A Diagnostics & Imaging Week
Diagnostics company Nanogen (San Diego) and three partners from academia, biotech and nonprofit healthcare sectors received some of the more than $435 million dollars the Bill & Melinda Gates Foundation is giving to researchers answering a challenge for groundbreaking research to battle preventable diseases in developing countries.
Nanogen, the University of Washington's department of bioengineering, nonprofit organization PATH (Program for Appropriate Technology in Health; Seattle) and device maker Micronics (Redmond, Washington) have been awarded a $15.4 million grant by the Gates Foundation's Grand Challenges in Global Health initiative to develop portable devices for diagnosing infectious diseases such as malaria, influenza, typhoid and others.
The Grand Challenges in Global Health initiative, an effort to achieve scientific breakthroughs against diseases that kill millions of people each year in the world's poorest countries, has offered 43 grants totaling $436.6 million for a range of innovative research projects involving scientists in 33 countries. The ultimate goal of the initiative is to create "deliverable technologies" — health tools that are not only effective, but also inexpensive to produce, easy to distribute, and simple to use in developing countries.
The initiative is supported by a $450 million commitment from the Bill & Melinda Gates Foundation, as well as two new funding commitments — $27.1 million from the Wellcome Trust and $4.5 million from the Canadian Institutes of Health Research (CIHR). The initiative is managed by global health experts at the Foundation for the National Institutes of Health (FNIH; Bethesda, Maryland), the Gates Foundation, the Wellcome Trust and CIHR. Additional proposed Grand Challenges projects are under review and may be awarded grants later this year.
The Grand Challenges initiative was launched by the Gates Foundation in 2003, in partnership with the National Institutes of Health, with a $200 million grant to the FNIH to help apply innovation in science and technology to the greatest health problems of the developing world. The sponsoring organizations say that of the billions spent each year on research into life-saving medicines, only a small fraction is focused on discovering and developing new tools to fight the diseases that cause millions of deaths each year in developing countries.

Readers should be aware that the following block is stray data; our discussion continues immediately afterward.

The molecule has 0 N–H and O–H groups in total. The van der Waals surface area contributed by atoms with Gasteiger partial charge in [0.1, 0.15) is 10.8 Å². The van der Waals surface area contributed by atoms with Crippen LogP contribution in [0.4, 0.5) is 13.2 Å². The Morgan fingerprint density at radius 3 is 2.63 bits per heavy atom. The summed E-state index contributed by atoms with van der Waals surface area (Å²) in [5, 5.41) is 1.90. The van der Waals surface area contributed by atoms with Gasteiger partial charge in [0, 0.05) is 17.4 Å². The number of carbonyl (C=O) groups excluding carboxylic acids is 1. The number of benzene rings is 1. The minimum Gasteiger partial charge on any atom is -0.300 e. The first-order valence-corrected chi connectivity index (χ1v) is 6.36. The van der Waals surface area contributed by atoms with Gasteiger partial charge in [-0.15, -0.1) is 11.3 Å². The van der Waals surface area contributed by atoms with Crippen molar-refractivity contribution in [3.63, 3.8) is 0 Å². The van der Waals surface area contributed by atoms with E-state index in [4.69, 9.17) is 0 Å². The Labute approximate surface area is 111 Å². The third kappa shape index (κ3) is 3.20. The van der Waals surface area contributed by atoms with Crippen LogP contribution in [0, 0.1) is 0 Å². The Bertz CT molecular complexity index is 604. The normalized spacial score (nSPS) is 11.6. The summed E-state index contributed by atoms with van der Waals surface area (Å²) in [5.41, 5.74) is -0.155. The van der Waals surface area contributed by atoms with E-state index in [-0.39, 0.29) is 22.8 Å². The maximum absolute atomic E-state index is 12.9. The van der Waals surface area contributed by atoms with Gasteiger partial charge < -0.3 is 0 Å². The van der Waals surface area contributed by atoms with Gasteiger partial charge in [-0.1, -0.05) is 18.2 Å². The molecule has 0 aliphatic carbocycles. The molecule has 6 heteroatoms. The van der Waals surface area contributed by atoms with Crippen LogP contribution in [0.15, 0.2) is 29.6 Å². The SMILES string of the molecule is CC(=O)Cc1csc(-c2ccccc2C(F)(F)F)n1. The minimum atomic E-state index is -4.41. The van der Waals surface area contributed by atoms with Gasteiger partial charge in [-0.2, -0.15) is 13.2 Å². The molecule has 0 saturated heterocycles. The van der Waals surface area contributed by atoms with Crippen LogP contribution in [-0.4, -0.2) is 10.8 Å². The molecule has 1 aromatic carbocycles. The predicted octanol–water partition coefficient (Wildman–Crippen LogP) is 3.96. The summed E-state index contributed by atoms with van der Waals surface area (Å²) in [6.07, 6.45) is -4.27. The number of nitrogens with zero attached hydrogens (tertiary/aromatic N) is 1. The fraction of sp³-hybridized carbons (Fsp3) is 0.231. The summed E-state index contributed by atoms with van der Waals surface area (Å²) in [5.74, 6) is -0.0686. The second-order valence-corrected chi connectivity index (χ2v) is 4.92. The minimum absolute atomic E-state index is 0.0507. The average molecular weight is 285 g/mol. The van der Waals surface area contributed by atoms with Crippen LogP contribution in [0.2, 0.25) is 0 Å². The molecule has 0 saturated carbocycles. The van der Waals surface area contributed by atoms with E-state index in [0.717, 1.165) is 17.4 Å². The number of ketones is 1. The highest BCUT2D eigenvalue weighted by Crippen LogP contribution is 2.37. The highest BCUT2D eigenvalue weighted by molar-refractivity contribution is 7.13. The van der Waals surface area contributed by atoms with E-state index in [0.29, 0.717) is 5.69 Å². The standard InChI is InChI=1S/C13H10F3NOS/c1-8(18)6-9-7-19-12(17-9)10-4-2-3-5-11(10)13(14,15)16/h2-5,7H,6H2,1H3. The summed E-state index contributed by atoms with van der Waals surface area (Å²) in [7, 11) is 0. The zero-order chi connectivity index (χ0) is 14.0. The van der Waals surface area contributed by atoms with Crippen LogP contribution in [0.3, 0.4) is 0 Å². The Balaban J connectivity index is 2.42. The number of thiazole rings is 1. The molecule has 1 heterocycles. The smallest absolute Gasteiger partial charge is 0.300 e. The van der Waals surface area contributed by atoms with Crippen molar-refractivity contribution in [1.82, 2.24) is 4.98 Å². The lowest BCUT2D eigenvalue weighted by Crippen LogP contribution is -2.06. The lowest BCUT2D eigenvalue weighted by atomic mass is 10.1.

Each of the 43 projects seeks to tackle one of 14 major scientific challenges that, if solved, could lead to important advances in preventing, treating, and curing diseases of the developing world. The 14 Grand Challenges, which were identified from among more than 1,000 suggestions from scientists and health experts around the world, address goals such as developing improved childhood vaccines that do not require refrigeration, needles, or multiple doses, in order to improve immunization rates in developing countries, where each year 27 million children do not receive basic immunizations. It also would include studying the immune system to guide the development of new vaccines, including vaccines to prevent malaria, tuberculosis, and HIV, which together kill more than 5 million people each year.
The initiative also involves coming up with new HIV vaccine strategies and developing diagnostics for the developing world.
In other grants/contracts news:
IRIS International (Chatsworth, California), a manufacturer of automated IVD urinalysis systems and medical devices used in hospitals and reference clinical laboratories worldwide, reported that its Advanced Digital Imaging Research (ADIR; Houston) subsidiary has been awarded a $100,000 research grant from the National Institutes of Health (Bethesda, Maryland) for "Low-Cost Automated Urinalysis Using Spectral Data."
Under the Small Business Innovative Research Phase 1 grant, ADIR will seek to develop improved techniques that will enable IRIS to identify, with improved precision, the particles present in urine samples.
"Urine microscopy has traditionally used bright field imaging, which is insensitive to subtle spectral information not readily discernable by the human eye," said Dr. Kenneth Castleman, president of ADIR. "Our research in quantitative spectral analysis of urine particles goes beyond using qualitative color information to significantly improve the ability of our instruments to subclassify the different types of particles found in the urine."
Beth Israel Deaconess Medical Center (Boston) reported that it has purchased another film-based Second Look system from iCAD (Nashua, New Hampshire), a provider of computer-aided detection (CAD) solutions for the early identification of cancer. The new system, which has been installed in its Brookline imaging clinic, complements the film and digital Second Look systems being used in the main Beth Israel Deaconess facility located in downtown Boston.
According to the American Cancer Society (Atlanta), it is estimated that nearly 5,000 new cases of female breast cancer will be diagnosed this year in Massachusetts alone and more than 900 women will die as a result of breast cancer in the bay state in 2005. Early detection of breast cancer can save lives and often permits less costly and less-invasive cancer treatment options than when detected at a later stage.